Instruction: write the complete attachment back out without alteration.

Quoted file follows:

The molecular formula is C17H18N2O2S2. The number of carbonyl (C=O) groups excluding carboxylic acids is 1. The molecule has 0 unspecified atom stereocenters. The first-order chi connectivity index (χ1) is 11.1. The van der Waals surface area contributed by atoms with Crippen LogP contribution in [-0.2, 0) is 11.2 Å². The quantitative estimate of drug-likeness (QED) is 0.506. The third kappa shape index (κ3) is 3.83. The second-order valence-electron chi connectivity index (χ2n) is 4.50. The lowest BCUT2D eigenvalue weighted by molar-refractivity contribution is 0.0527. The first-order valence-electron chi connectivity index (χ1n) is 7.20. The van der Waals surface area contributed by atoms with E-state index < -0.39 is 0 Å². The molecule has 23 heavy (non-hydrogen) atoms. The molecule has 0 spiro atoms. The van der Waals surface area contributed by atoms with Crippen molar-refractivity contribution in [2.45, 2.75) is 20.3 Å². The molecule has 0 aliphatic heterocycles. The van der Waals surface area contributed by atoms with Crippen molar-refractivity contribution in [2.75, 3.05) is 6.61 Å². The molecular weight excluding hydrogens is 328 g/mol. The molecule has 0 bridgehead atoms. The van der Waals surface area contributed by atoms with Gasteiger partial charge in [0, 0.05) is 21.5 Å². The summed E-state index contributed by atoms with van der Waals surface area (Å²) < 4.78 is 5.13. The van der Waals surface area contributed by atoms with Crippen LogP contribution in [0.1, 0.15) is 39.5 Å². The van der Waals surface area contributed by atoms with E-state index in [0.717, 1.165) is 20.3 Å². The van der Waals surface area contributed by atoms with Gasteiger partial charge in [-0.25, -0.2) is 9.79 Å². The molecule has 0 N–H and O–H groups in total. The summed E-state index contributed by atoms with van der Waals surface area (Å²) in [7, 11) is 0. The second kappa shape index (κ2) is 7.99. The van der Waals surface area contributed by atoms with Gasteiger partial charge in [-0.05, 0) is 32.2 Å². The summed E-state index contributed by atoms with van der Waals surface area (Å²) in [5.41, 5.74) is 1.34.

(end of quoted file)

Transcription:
The molecular formula is C17H18N2O2S2. The number of carbonyl (C=O) groups excluding carboxylic acids is 1. The molecule has 0 unspecified atom stereocenters. The first-order chi connectivity index (χ1) is 11.1. The van der Waals surface area contributed by atoms with Crippen LogP contribution in [-0.2, 0) is 11.2 Å². The quantitative estimate of drug-likeness (QED) is 0.506. The third kappa shape index (κ3) is 3.83. The second-order valence-electron chi connectivity index (χ2n) is 4.50. The lowest BCUT2D eigenvalue weighted by molar-refractivity contribution is 0.0527. The first-order valence-electron chi connectivity index (χ1n) is 7.20. The van der Waals surface area contributed by atoms with E-state index < -0.39 is 0 Å². The molecule has 23 heavy (non-hydrogen) atoms. The molecule has 0 spiro atoms. The van der Waals surface area contributed by atoms with Crippen molar-refractivity contribution in [2.45, 2.75) is 20.3 Å². The molecule has 0 aliphatic heterocycles. The van der Waals surface area contributed by atoms with Crippen molar-refractivity contribution in [2.75, 3.05) is 6.61 Å². The molecular weight excluding hydrogens is 328 g/mol. The molecule has 0 bridgehead atoms. The van der Waals surface area contributed by atoms with Gasteiger partial charge in [0, 0.05) is 21.5 Å². The summed E-state index contributed by atoms with van der Waals surface area (Å²) < 4.78 is 5.13. The van der Waals surface area contributed by atoms with Crippen LogP contribution in [0.1, 0.15) is 39.5 Å². The van der Waals surface area contributed by atoms with E-state index in [0.717, 1.165) is 20.3 Å². The van der Waals surface area contributed by atoms with Gasteiger partial charge in [-0.25, -0.2) is 9.79 Å². The molecule has 0 N–H and O–H groups in total. The summed E-state index contributed by atoms with van der Waals surface area (Å²) in [7, 11) is 0. The second kappa shape index (κ2) is 7.99. The van der Waals surface area contributed by atoms with Gasteiger partial charge in [-0.05, 0) is 32.2 Å². The summed E-state index contributed by atoms with van der Waals surface area (Å²) in [5.41, 5.74) is 1.34.